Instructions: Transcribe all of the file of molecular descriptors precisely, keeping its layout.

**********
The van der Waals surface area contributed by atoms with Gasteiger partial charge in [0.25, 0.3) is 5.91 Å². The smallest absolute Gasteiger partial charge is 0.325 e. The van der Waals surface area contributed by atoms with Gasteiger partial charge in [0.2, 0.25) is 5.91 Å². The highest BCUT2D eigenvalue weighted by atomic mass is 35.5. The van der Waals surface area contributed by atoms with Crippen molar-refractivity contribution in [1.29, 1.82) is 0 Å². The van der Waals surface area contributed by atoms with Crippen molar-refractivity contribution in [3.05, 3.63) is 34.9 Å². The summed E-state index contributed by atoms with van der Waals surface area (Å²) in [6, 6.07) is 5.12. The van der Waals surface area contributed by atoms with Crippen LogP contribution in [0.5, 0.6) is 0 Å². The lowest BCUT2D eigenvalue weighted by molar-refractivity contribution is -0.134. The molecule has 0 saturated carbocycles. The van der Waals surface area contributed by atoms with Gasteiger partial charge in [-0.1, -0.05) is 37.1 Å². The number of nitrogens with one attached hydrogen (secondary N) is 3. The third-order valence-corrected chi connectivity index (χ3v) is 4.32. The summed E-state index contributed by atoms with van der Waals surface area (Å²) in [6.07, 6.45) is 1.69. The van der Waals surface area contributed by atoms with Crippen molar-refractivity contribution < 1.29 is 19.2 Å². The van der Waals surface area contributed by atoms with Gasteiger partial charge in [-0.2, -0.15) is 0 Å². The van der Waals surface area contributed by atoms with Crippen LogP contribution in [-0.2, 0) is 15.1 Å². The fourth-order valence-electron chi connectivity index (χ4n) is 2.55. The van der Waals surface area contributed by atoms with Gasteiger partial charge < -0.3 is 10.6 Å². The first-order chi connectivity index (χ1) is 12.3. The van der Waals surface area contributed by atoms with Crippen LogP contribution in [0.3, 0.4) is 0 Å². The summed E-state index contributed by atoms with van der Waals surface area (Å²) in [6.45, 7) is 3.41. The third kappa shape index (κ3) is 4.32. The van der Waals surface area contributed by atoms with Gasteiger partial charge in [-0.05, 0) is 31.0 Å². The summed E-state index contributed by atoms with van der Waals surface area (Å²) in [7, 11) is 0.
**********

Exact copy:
The van der Waals surface area contributed by atoms with Gasteiger partial charge in [0.25, 0.3) is 5.91 Å². The smallest absolute Gasteiger partial charge is 0.325 e. The van der Waals surface area contributed by atoms with Gasteiger partial charge in [0.2, 0.25) is 5.91 Å². The highest BCUT2D eigenvalue weighted by atomic mass is 35.5. The van der Waals surface area contributed by atoms with Crippen molar-refractivity contribution in [1.29, 1.82) is 0 Å². The van der Waals surface area contributed by atoms with Crippen molar-refractivity contribution in [3.05, 3.63) is 34.9 Å². The summed E-state index contributed by atoms with van der Waals surface area (Å²) in [6, 6.07) is 5.12. The van der Waals surface area contributed by atoms with Crippen LogP contribution in [0.5, 0.6) is 0 Å². The lowest BCUT2D eigenvalue weighted by molar-refractivity contribution is -0.134. The molecule has 0 saturated carbocycles. The van der Waals surface area contributed by atoms with Gasteiger partial charge in [-0.1, -0.05) is 37.1 Å². The number of nitrogens with one attached hydrogen (secondary N) is 3. The third-order valence-corrected chi connectivity index (χ3v) is 4.32. The summed E-state index contributed by atoms with van der Waals surface area (Å²) in [6.07, 6.45) is 1.69. The van der Waals surface area contributed by atoms with Crippen molar-refractivity contribution < 1.29 is 19.2 Å². The van der Waals surface area contributed by atoms with Gasteiger partial charge in [-0.2, -0.15) is 0 Å². The van der Waals surface area contributed by atoms with Crippen LogP contribution in [-0.2, 0) is 15.1 Å². The fourth-order valence-electron chi connectivity index (χ4n) is 2.55. The van der Waals surface area contributed by atoms with Gasteiger partial charge < -0.3 is 10.6 Å². The first-order chi connectivity index (χ1) is 12.3. The van der Waals surface area contributed by atoms with Crippen LogP contribution in [0.3, 0.4) is 0 Å². The summed E-state index contributed by atoms with van der Waals surface area (Å²) in [6.45, 7) is 3.41. The third kappa shape index (κ3) is 4.32. The van der Waals surface area contributed by atoms with Gasteiger partial charge in [-0.05, 0) is 31.0 Å². The summed E-state index contributed by atoms with van der Waals surface area (Å²) in [7, 11) is 0.